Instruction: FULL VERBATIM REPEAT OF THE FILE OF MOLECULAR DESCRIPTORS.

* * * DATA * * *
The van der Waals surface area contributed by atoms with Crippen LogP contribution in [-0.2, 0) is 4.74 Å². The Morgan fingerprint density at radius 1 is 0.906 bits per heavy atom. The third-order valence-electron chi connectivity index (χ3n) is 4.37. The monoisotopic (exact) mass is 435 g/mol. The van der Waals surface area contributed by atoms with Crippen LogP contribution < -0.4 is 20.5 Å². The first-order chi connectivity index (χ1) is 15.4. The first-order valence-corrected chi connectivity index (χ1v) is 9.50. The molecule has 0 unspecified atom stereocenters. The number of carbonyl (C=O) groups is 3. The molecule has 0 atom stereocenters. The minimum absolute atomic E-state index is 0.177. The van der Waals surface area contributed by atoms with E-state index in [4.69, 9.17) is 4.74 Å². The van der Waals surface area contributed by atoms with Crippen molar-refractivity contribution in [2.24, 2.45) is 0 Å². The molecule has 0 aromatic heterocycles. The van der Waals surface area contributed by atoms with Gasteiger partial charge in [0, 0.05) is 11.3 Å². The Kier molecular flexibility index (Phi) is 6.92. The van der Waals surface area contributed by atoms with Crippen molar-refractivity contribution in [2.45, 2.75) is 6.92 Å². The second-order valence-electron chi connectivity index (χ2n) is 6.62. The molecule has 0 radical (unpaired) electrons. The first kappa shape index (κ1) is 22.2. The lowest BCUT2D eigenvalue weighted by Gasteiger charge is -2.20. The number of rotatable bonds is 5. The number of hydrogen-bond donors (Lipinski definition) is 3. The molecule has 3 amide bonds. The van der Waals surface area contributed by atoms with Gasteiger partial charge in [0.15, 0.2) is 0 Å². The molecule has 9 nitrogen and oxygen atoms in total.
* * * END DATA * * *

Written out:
The van der Waals surface area contributed by atoms with Crippen LogP contribution in [-0.2, 0) is 4.74 Å². The Morgan fingerprint density at radius 1 is 0.906 bits per heavy atom. The third-order valence-electron chi connectivity index (χ3n) is 4.37. The monoisotopic (exact) mass is 435 g/mol. The van der Waals surface area contributed by atoms with Crippen LogP contribution < -0.4 is 20.5 Å². The first-order chi connectivity index (χ1) is 15.4. The first-order valence-corrected chi connectivity index (χ1v) is 9.50. The molecule has 0 unspecified atom stereocenters. The number of carbonyl (C=O) groups is 3. The molecule has 0 atom stereocenters. The minimum absolute atomic E-state index is 0.177. The van der Waals surface area contributed by atoms with E-state index in [4.69, 9.17) is 4.74 Å². The van der Waals surface area contributed by atoms with Crippen molar-refractivity contribution in [2.24, 2.45) is 0 Å². The molecule has 0 aromatic heterocycles. The van der Waals surface area contributed by atoms with Gasteiger partial charge in [0, 0.05) is 11.3 Å². The Kier molecular flexibility index (Phi) is 6.92. The van der Waals surface area contributed by atoms with Crippen molar-refractivity contribution in [2.45, 2.75) is 6.92 Å². The second-order valence-electron chi connectivity index (χ2n) is 6.62. The molecule has 0 radical (unpaired) electrons. The first kappa shape index (κ1) is 22.2. The lowest BCUT2D eigenvalue weighted by Gasteiger charge is -2.20. The number of rotatable bonds is 5. The number of hydrogen-bond donors (Lipinski definition) is 3. The molecule has 3 amide bonds. The van der Waals surface area contributed by atoms with Gasteiger partial charge in [0.15, 0.2) is 0 Å². The molecule has 9 nitrogen and oxygen atoms in total.